COLORADO SPRINGS, Colo. - For eight months, Soldiers from both the 100th Missile Defense Brigade (GMD) and the 1st Space Brigade have volunteered their time, skills and knowledge to the future scientists and mathematicians of Galileo School of Math and Science.The association is part of a joint venture between Colorado Springs School District 11 and the U.S. Army Space and Missile Defense Command/Army Forces Strategic Command's Operational hub here.The partnership has been in effect since March and has been an effort to build a bridge between the local military and the community. Through accomplishing this goal, the students have also bridged a gap that spans an ocean.The students' mission began Aug. 27, according to Eric Hamilton, the school's curriculum coordinator. The first quarter curriculum for the Galileo sixth graders, more affectionately known as the Bulldogs, centered on the theme "Change." Within core classes, various activities were undertaken to encourage students to explore ways to make positive "changes" in the world."We introduced the theme and the activities ... the students then blogged in their language arts classes, researched various types of bridges and structures in science, and learned the geography of Afghanistan in social studies," Hamilton said.The Bulldogs were tasked as part of their science class to erect miniature bridges, each one made of 20 clear plastic drinking straws, one meter of masking tape, two stacks of books (or wood blocks), and a yardstick.Here is where Army Space Soldiers entered the picture. On the afternoon of Oct. 15, Soldiers from the command offered their expertise to assist in the bridge building effort."The way we fit into the bridge building is [the students] are corresponding with children in Afghanistan," said 1st Space Brigade's Capt. Gary Kelly."The Army is building bridges in Afghan villages. So, as the kids build these bridges here with us, they are blogging [with] the Afghan children [about] bridges being built in their community. So they call it bridging the gap."Hamilton explained the students logged on as a class to www.ning.com."This is a social networking site similar to Facebook. However, it is highly monitored and membership must be approved by the owners. Students from Jalalabad had a group already set up. I joined, spoke with the director of the school, and we decided to get our students to connect," Hamilton said. "I set up a sub-group called Cultural Bridges. We have kept it friendly and mainly discuss what students do with free time, what their schools look like, how they perceive the elders ... topics that are safe and friendly."Much of this falls in line with recent comments from Gen. Stanley A. McChrystal, commander, U.S. Forces - Afghanistan/International Security Assistance Force -Afghanistan. In his Commander's Initial Assessment to Secretary of Defense Robert M. Gates, McChrystal recommended a "change in the operational culture to connect with the people [of Afghanistan].""I believe we must interact more closely with the population and focus on operations that bring stability, while shielding them from insurgent violence, corruption and coercion," he said.Col. Jeffrey Farnsworth, 1st Space Brigade commander, went along with Kelly to aid some 60 students in the bridge building project.Questions from Farnsworth came precise and orderly: "So, how do you build a suspension bridge' Can I use this drawing paper and you show me how you are going to make it' Where is the buttress' Where is it going to sit' How will that work' Is it holding up the base'"Kelly, a volunteer with the school since March, was easily sought out by the Bulldogs as they followed their objectives of categorizing the various types of bridges: suspension, beam and arch. Wise to the subject matter, he would come back with, "That would be an arch bridge wouldn't it'" to "Okay you guys. I'll come back and check on you later."After more than an hour of hands-on with the Bulldogs the Army Space Soldiers had to return to their real world mission - providing Space-based capabilities to the warfighter.In a mini after-action report walking down the school's hallways, Kelly said, "The last team you were working with, sir, are a pretty sharp group."Farnsworth agreed. Kelly went on to say that one girl in particular seemed to stand out during the exercise utilizing the straws and tape."She made some samples and she said to her fellows students in her group 'watch this.' She made it like I had shown her. 'I want you (referring to her fellow classmates) to make three more and that is going to be our bridge deck. I'm going to make something else,' she said.""She is a born leader," said Farnsworth.As for the Bulldogs, their assignment continued with a consensus being reached in each group on which final bridge design would be utilized in an overall competition during Community Night at the school on Oct. 19.With the command still involved in the project, 100th Missile Defense Brigade (GMD) Commander Col. Greg Bowen and the executive officer served as a judge for the competition."Being a guest judge for the bridge competition was heartwarming; the kids really put a lot of effort into their work," Bowen said. "It was a valuable learning experience for them also, both in terms of the importance of math and science, as well as the symbolism of building bridges between people. It was a very enjoyable evening for me, and the kids had a great time."The partnership between the Galileo School of Math and Science not only built a bridge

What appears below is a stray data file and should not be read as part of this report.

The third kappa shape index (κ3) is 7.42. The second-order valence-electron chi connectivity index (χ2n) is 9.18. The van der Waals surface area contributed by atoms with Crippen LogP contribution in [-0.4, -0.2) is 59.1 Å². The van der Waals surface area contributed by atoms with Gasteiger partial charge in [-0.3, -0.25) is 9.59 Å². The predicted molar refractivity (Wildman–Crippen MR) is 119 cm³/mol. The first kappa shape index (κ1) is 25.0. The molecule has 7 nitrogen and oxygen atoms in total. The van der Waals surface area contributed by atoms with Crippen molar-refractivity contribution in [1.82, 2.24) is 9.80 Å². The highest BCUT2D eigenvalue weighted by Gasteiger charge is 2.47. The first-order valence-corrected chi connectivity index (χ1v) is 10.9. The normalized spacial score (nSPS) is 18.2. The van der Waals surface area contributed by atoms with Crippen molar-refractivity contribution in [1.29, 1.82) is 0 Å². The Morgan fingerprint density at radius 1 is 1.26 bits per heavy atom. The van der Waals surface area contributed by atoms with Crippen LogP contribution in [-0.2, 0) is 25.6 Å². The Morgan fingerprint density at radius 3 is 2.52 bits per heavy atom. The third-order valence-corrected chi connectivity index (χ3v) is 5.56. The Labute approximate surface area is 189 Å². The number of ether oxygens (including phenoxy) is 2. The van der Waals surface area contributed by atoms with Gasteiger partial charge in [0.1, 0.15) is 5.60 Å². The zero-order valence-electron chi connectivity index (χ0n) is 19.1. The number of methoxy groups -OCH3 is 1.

between the military and the community, but this particular experience has produced a bridge that has far reaching effects around the globe.